Are artistic passion and talent separate?

I’ve been artsy since forever. But recently I started painting more seriously. In my case that’s a euphemism for: I now have money to buy a decent quantity of supplies and  time to use them. The photo above is one of my paintings. It gets complements. “Thanks,” I answer, “but really, I have no talent. I just enjoy doing it.”

“You can’t have one without the other. If you enjoy it, then you must have some talent.”

What? Whoa! Cue the sound of screeching brakes here. If you enjoy an artistic pursuit, you must have talent? I had to think about that. Does one automatically include the other? Does the creative act (painting, dancing, playing the piano) automatically signify some talent, however nascent? In other words, does having an interest, a desire, a yearning indicate talent wanting to express itself?

Does talent bequeath passion?

If talent bequeaths passion, then the two are linked. Could that explain why we are inevitably drawn to a creative pursuit? Will the talent inevitably push us to express it? For instance, I’ve always wondered about the child prodigy who grows up in an environment where no one does anything art related. Does he or she inevitably gravitate towards their interest? Like a scene in a movie where they see a violin in a store window and know they must have it at all costs. No one in my family paints, or writes for that matter. Regardless, I’ve put an inordinate amount of time into writing stories.  Like this one that became a novel. I love the process. I’d write even if no one ever read another word.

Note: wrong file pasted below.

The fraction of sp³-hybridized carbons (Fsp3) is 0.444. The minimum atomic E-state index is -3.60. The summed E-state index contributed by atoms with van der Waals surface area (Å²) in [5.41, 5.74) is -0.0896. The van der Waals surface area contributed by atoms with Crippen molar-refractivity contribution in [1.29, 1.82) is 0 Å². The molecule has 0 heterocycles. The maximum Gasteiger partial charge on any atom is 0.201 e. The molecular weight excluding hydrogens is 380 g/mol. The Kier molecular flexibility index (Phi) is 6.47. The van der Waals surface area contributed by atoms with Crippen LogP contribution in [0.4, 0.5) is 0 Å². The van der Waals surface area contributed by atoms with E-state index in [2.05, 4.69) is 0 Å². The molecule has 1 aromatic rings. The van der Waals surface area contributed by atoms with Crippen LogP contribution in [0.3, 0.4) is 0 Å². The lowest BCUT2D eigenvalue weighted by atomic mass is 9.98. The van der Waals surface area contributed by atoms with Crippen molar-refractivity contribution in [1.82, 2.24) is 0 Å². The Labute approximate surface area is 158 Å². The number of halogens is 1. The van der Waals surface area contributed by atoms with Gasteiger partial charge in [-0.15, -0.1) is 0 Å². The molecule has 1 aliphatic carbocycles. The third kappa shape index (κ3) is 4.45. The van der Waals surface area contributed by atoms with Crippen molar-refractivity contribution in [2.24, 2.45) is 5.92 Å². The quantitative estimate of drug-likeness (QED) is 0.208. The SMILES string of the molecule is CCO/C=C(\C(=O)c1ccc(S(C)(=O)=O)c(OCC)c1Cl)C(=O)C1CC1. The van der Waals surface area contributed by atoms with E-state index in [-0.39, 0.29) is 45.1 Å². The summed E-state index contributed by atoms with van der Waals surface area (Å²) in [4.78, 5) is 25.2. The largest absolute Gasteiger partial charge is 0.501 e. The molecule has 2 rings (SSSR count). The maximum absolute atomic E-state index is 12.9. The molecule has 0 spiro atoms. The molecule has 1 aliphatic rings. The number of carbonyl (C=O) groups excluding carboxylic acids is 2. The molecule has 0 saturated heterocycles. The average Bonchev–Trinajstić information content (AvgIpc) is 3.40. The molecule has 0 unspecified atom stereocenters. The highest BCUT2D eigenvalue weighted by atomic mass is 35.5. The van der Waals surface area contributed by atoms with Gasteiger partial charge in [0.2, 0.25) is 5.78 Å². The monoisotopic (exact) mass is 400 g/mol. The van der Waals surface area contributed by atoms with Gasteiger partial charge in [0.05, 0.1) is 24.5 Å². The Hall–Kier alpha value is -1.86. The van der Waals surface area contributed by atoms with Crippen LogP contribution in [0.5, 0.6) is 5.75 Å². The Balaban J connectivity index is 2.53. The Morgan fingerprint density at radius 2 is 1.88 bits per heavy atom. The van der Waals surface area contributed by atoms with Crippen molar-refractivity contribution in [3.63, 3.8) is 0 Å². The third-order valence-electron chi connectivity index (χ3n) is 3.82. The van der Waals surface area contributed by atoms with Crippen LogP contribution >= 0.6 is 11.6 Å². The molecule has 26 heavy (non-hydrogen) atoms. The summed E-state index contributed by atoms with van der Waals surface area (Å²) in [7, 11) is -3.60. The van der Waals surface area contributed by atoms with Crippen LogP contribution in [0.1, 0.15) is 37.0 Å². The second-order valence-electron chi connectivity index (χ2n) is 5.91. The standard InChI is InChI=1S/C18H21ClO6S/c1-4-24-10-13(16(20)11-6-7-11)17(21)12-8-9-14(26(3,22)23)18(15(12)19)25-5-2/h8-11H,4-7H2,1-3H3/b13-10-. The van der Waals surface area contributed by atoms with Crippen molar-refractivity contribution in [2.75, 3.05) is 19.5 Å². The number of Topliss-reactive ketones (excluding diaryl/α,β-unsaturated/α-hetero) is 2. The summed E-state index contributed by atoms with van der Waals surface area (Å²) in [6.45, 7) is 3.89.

Is there a measure of talent?

closed_doors_coverCan you measure talent in quantity? As in ‘very talented’. Maybe the only measure is the intensity. But is that directly related to a measure of quantity? As in: if you are very talented you are very intense about it. Do you write or paint or compose when you can, or are you staying up all night toiling away and calling in sick to work?  (Never done that, by the way.) Does one have anything to do with the other, at all? Some say the only difference is practice. But wouldn’t you practice more if you are passionate about it, and if you are passionate about it it’s because you have talent? So it goes in a circle, and the talented become better.

Unexpectedly, I am left with many questions and few answers, making this another chapter in The Confusion Chronicles.

Photo: the author. Book cover design: